Many children diagnosed with ADHD, or attention-deficit hyperactivity, experience a high level of support from the time the ADHD is realized. Parents often serve a major role in helping them organize time, manage responsibilities, and complete tasks. In addition, children who have ADHD are likely to have tutors, IEPs, and other formal or informal services designed to help and assist them.
But when children become young adults and enter college or the workforce, it can at times be difficult for them to obtain the same level of support they received throughout their years of elementary and secondary education. If in college, young adults can get accommodations, if they choose to seek them, but it is often the case that more self-advocacy is needed on their part. In addition, when young adults no longer want extra support, parents cannot force college-aged children to receive such interventions.
Coping with Transitions
Whether young adults find a job immediately after high school, work throughout their college years, or complete college and then join the workforce, this period still marks a major transition for most individuals. When symptoms of ADHD, even when they are managed well, are also present, the transition is likely to be even more difficult.
Parents can help increase the likelihood of their teen having a successful transition into adulthood by encouraging and offering support as they ease into adult responsibilities, assisting them in finding support when necessary, and helping them learn and discover tools they can use and develop on their own.
The following suggestions may be helpful to parents helping their teens and young adults settle into college, a career, or adulthood in general.
- Young adults may benefit from therapy, ADHD/executive functioning coaching, or other counseling during this period. Not only can professional help be beneficial while learning to manage feelings surrounding this period of transition, assistance with practical tools for time management and organization—from someone other than parents and caregivers—can be vital. Individuals new to the workforce, for example, may find it necessary to learn how to employ job-related time management and organizational tools. In the same way it may have taken time to understand how to keep track of assignments, study for exams, and do well in school, it will likely also take time to understand being successful in a job requires a new set of skills. This can be more challenging in the workplace, however, because deadlines are not always as concrete, making it difficult to know how to prioritize. This is especially true when it is necessary to work on multiple projects at the same time.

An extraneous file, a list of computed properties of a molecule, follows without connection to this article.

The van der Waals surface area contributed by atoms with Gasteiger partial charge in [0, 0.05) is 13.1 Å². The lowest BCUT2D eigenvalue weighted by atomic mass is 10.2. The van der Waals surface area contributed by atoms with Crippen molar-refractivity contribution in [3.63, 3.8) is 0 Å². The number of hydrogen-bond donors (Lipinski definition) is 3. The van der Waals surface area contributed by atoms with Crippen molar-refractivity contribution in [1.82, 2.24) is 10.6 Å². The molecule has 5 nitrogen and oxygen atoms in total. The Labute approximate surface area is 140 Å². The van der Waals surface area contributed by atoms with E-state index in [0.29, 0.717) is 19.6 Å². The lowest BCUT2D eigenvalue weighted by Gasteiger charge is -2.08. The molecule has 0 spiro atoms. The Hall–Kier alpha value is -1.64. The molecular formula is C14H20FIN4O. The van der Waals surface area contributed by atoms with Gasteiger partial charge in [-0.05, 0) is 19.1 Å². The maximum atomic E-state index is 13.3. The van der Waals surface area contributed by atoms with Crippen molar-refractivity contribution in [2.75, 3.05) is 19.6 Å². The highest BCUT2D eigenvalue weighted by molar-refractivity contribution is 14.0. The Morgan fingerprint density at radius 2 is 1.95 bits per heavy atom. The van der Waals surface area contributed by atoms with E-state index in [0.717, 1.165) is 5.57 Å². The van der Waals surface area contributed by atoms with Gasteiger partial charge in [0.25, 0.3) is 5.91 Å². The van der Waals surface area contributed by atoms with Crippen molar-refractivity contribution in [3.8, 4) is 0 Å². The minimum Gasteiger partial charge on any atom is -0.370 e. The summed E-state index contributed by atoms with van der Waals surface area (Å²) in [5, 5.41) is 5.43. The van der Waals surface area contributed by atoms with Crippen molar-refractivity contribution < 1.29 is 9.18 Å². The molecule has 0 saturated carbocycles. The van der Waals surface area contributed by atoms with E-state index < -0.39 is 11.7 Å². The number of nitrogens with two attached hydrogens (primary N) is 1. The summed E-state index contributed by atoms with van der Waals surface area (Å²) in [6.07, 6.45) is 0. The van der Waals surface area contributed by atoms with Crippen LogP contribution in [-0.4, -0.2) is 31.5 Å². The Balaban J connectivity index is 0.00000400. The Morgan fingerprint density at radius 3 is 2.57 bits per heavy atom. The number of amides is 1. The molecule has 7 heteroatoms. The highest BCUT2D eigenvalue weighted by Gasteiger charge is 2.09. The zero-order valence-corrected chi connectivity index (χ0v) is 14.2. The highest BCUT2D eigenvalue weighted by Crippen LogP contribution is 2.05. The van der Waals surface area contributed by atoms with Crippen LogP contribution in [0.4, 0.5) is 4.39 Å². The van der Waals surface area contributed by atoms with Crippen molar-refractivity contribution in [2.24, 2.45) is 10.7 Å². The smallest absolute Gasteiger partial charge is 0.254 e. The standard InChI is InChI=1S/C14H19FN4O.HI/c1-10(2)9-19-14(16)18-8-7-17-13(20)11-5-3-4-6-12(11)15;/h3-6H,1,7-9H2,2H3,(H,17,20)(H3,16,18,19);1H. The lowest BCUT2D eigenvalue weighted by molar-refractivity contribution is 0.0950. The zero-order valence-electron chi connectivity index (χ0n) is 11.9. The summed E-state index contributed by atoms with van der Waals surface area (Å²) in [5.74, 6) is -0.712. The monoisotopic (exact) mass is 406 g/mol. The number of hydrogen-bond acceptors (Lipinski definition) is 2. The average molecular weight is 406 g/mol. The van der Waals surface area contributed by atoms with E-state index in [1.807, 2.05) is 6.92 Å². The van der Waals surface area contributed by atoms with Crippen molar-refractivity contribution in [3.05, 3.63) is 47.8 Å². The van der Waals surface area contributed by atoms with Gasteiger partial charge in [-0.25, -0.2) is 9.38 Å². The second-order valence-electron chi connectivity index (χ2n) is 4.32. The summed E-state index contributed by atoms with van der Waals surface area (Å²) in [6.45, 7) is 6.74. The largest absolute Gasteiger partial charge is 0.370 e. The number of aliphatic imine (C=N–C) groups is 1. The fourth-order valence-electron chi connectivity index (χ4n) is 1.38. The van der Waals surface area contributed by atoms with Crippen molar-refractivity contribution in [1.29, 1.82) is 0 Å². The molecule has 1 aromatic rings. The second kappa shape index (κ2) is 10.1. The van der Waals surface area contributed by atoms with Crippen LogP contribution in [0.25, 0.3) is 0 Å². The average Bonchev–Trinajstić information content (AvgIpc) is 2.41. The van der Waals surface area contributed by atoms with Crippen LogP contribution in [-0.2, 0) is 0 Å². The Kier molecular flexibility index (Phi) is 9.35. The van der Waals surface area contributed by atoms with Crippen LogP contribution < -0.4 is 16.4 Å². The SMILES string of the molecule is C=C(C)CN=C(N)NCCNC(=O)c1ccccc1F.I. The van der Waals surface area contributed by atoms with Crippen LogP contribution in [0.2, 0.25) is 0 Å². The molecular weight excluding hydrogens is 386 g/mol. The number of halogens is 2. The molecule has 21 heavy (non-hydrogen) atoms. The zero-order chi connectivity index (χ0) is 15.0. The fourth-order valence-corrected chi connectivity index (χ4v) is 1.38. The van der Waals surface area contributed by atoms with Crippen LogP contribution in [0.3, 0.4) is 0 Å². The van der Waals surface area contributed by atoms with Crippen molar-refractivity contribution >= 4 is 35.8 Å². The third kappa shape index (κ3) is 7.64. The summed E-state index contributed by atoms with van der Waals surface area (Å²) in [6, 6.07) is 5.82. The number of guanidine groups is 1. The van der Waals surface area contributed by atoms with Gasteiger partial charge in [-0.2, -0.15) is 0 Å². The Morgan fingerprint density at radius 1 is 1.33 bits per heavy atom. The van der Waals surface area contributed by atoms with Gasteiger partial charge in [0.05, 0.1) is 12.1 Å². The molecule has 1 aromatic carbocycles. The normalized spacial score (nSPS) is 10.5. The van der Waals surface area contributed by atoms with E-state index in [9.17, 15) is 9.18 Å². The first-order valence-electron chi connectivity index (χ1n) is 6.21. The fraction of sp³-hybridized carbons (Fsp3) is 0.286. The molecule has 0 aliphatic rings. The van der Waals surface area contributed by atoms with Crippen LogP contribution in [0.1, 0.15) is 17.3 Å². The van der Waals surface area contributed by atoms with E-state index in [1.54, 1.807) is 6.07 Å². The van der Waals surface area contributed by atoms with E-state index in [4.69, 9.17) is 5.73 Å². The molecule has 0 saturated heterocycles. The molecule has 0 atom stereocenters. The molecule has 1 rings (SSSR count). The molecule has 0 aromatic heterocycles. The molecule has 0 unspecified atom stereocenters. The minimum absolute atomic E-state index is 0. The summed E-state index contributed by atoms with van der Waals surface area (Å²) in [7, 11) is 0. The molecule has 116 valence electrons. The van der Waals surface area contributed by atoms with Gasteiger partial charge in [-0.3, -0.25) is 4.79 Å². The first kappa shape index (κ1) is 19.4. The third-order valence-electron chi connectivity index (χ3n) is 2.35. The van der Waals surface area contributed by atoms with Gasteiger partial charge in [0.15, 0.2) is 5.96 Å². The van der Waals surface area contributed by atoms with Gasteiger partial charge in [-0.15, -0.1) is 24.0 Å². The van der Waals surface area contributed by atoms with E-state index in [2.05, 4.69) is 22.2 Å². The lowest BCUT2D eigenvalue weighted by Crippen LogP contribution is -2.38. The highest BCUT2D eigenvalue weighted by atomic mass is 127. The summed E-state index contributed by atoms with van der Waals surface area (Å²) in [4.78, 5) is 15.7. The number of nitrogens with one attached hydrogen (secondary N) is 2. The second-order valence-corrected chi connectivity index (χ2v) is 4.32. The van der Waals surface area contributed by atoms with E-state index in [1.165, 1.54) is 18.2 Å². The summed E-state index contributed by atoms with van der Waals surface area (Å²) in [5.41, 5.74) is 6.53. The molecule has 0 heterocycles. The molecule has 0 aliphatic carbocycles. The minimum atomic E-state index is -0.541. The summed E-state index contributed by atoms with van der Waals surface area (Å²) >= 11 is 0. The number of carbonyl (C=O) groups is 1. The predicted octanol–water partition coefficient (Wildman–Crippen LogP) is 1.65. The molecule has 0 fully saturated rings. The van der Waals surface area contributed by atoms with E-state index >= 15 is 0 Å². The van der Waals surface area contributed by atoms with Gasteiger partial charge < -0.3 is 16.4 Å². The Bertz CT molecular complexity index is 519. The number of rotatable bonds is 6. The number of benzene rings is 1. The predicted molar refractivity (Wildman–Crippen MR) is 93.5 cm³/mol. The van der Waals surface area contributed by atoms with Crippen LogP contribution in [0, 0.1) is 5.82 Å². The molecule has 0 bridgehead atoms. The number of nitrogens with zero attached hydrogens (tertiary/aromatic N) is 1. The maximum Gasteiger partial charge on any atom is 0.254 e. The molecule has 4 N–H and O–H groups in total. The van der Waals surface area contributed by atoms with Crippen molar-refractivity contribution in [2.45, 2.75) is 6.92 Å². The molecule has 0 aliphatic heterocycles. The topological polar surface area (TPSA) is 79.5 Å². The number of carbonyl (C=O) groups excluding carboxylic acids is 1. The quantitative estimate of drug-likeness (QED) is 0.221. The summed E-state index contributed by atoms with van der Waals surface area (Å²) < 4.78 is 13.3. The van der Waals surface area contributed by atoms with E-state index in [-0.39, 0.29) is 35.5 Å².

- Young adults may benefit from learning to use tools they can implement themselves. These kinds of tools might include online money management systems for budgeting and keeping track of bill due dates, funds, and so on; calendar apps to keep track of appointments; task list apps to keep track of chores such as laundry; or timer apps to ease transitions between work and leisure time.
- Encourage young adults to get involved in activities on campus or in the community. Community involvement is a great way for young people to develop strong connections to their community and build lasting friendships. For many teens, especially those who attend college or begin work in a new area, this period can be isolating, and this may be even more the case for those who do not attend college. Finding structured activities to participate in outside of work is often a great way to prevent isolation and reduce feelings of loneliness.
- Encourage your young adult to develop fulfilling hobbies of interest and achieve a good work-life balance. Many young adults may have spent the previous several years with most of their days fully scheduled, between attending school, meeting with tutors, and doing homework. Thus, they may have spent little time doing things out of pure enjoyment. Some young adults find jumping into the workforce to be similar—they may work long hours, evenings, and/or weekends. In the little free time available, many young adults spend time engaged in passive activities that may help them unwind but are less likely to provide them with long-term satisfaction. Young adulthood can be a great time to take up a sport, photography, art, or a similar activity that helps generate life satisfaction outside of work.
This list of ideas is not exhaustive. Rather, it is simply intended to provide a few suggestions and help you begin thinking about the steps young adults with ADHD and their parents can take to make the transition into adulthood easier. A qualified counselor can provide further guidance.
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